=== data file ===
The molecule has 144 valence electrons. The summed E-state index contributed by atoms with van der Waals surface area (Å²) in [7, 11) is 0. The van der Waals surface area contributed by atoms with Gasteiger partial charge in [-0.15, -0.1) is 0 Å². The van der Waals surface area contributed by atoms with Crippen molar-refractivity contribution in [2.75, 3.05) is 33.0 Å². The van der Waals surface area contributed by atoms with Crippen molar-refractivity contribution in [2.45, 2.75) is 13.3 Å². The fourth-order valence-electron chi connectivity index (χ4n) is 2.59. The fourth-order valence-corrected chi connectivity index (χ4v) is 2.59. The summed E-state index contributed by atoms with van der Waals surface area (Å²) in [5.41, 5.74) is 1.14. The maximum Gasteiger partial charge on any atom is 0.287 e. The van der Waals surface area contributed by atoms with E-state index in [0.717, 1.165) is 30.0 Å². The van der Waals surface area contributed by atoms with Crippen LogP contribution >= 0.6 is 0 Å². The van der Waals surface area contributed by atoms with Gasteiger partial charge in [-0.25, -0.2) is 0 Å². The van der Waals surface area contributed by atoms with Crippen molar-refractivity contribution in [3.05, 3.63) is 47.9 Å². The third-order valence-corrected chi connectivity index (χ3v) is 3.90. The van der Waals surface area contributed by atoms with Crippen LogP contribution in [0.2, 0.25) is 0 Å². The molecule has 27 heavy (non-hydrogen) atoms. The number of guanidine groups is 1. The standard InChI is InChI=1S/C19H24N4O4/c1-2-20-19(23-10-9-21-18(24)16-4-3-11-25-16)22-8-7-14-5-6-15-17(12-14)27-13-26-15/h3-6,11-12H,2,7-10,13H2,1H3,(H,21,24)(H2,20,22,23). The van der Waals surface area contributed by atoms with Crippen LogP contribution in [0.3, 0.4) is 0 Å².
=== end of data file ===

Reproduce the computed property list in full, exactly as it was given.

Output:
The molecule has 144 valence electrons. The summed E-state index contributed by atoms with van der Waals surface area (Å²) in [7, 11) is 0. The van der Waals surface area contributed by atoms with Gasteiger partial charge in [-0.15, -0.1) is 0 Å². The van der Waals surface area contributed by atoms with Crippen molar-refractivity contribution in [2.75, 3.05) is 33.0 Å². The van der Waals surface area contributed by atoms with Crippen molar-refractivity contribution in [2.45, 2.75) is 13.3 Å². The fourth-order valence-electron chi connectivity index (χ4n) is 2.59. The fourth-order valence-corrected chi connectivity index (χ4v) is 2.59. The summed E-state index contributed by atoms with van der Waals surface area (Å²) in [5.41, 5.74) is 1.14. The maximum Gasteiger partial charge on any atom is 0.287 e. The van der Waals surface area contributed by atoms with E-state index in [0.717, 1.165) is 30.0 Å². The van der Waals surface area contributed by atoms with Crippen LogP contribution >= 0.6 is 0 Å². The van der Waals surface area contributed by atoms with Gasteiger partial charge in [-0.25, -0.2) is 0 Å². The van der Waals surface area contributed by atoms with Crippen molar-refractivity contribution in [3.05, 3.63) is 47.9 Å². The third-order valence-corrected chi connectivity index (χ3v) is 3.90. The van der Waals surface area contributed by atoms with Crippen LogP contribution in [0.2, 0.25) is 0 Å². The molecule has 27 heavy (non-hydrogen) atoms. The number of guanidine groups is 1. The standard InChI is InChI=1S/C19H24N4O4/c1-2-20-19(23-10-9-21-18(24)16-4-3-11-25-16)22-8-7-14-5-6-15-17(12-14)27-13-26-15/h3-6,11-12H,2,7-10,13H2,1H3,(H,21,24)(H2,20,22,23). The van der Waals surface area contributed by atoms with Crippen LogP contribution in [0.3, 0.4) is 0 Å².